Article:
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Pipilotti Rist

Slideshow: Zona MACO, The Art Fair Where Commerce and Politics Make Strange Bedfellows

by Michael Anthony Farley on February 9, 2017
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Last year, I remarked that Zona MACO excels at being an “average” art fair.

I stand by that opinion this year, with the clarification that it feels a bit like the average of many art fairs: a bit of NADA, a big dollop of Design Miami, a dose of Basel, and flavors of Frieze. That makes sense, as it’s by far Latin America’s largest and most important art fair—many of the curated identities of fairs in hyper-saturated US markets come from necessity of branding when there’s competition.

And like I said last year, that’s not necessarily a bad thing. Though this year, due to some floor plan rearrangements and somewhat less cohesive booths, the curated sections Zona MACO Sur and Nuevas Propuestas felt a bit underwhelming. That might also owe to (what seemed like) an increase in advertisers’ kiosks and design, publication, and food vendors, comparatively.

The good news: the quality of work in the General Section improved tremendously. Sure, there were many repeat, predictable artist, but the recent political turns in both Mexico and the United States haven’t gone unnoticed in the art world, thankfully. Scattered among the rows of polite abstraction, there was plenty of outright political work, particularly when compared to the December fairs in Miami.

Below, a sampling of the what’s on view, beginning with some of the more overtly political works.

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Pipilotti Rist at The New Museum: Feel-Good Feminism

by Paddy Johnson on December 9, 2016
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Feminism isn’t easy to pin down. It’s a social movement that shares a common goal: to define, establish, and achieve political, economic, and social rights for women. It’s famously defined by waves (first, second and third) that only a few of us can fully explain without referencing Wikipedia.

For me, feminism is characterized less by the social movement it describes, than by woman who chose for themselves what they like, what they want, and who they are. It’s simple, and that’s part of why I like it. It’s inclusive, and it can be fun, pleasurable and charming—all qualities of the most infectious and influential kinds of movements.

As it happens, this is exactly the strength of “Pipilotti Rist: Pixel Forest”, the New Museum’s 30 retrospective of the artist’s videos curated by Massimiliano Gioni.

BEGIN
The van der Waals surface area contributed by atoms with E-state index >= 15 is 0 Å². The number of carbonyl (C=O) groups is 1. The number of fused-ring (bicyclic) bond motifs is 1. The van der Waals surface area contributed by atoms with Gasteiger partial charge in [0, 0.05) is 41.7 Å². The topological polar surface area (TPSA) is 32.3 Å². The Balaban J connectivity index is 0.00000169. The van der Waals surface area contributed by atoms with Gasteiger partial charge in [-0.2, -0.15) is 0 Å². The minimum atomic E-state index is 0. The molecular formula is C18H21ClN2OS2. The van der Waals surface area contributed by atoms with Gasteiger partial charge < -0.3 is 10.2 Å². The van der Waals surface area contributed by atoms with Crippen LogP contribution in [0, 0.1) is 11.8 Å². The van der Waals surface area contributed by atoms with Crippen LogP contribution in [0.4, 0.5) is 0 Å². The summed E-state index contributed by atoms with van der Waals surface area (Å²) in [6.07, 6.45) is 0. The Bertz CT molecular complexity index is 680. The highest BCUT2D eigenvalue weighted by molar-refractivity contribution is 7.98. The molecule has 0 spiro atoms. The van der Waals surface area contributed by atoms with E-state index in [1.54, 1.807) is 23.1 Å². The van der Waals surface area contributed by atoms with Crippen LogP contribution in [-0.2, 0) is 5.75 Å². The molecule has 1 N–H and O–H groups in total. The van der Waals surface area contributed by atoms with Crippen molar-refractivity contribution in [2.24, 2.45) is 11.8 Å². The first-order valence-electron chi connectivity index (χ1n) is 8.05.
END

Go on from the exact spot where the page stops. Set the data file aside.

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Hans-Ulrich Obrist’s New Do It Video Tells You to Do It With Social Media

by Corinna Kirsch on April 29, 2014
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But why should we do it?

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Art Fag City at The L Magazine: Carsten Holler’s Slides and Pools at The New Museum

by Paddy Johnson on November 9, 2011
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There's a slide ready to be ridden in the New Museum. It's part of Carsten Höller's career survey Experience(through January 15), and it's only one element of a show that takes every device from a traveling carnival except the concession stands.

I don't have any problem with this as an exhibition concept—I like fun—but it doesn't leave me with much to write about it. Experience is more about emptying your mind than it is about contemplating a specific philosophical question, so the kinds of conversations the show tends to inspire will more often revolve around the work than delve into its meaning.

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Pipilotti Rist: Heroes of Birth in New York on 09/11/10

by Art Fag City on September 1, 2010
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Pipilotti Rist: Heroes of Birth Date: Saturday, September 11th 2010 – Saturday, October 23rd 2010 Venue: Luhring Augustine, 531 West 24th Street Pipilotti Rist has made good work in the past but her rave-like giant video projects at MoMA in 2008 resembled dot com boom installations. Better was her unforgettable 1998 video, All is Ever After, […]

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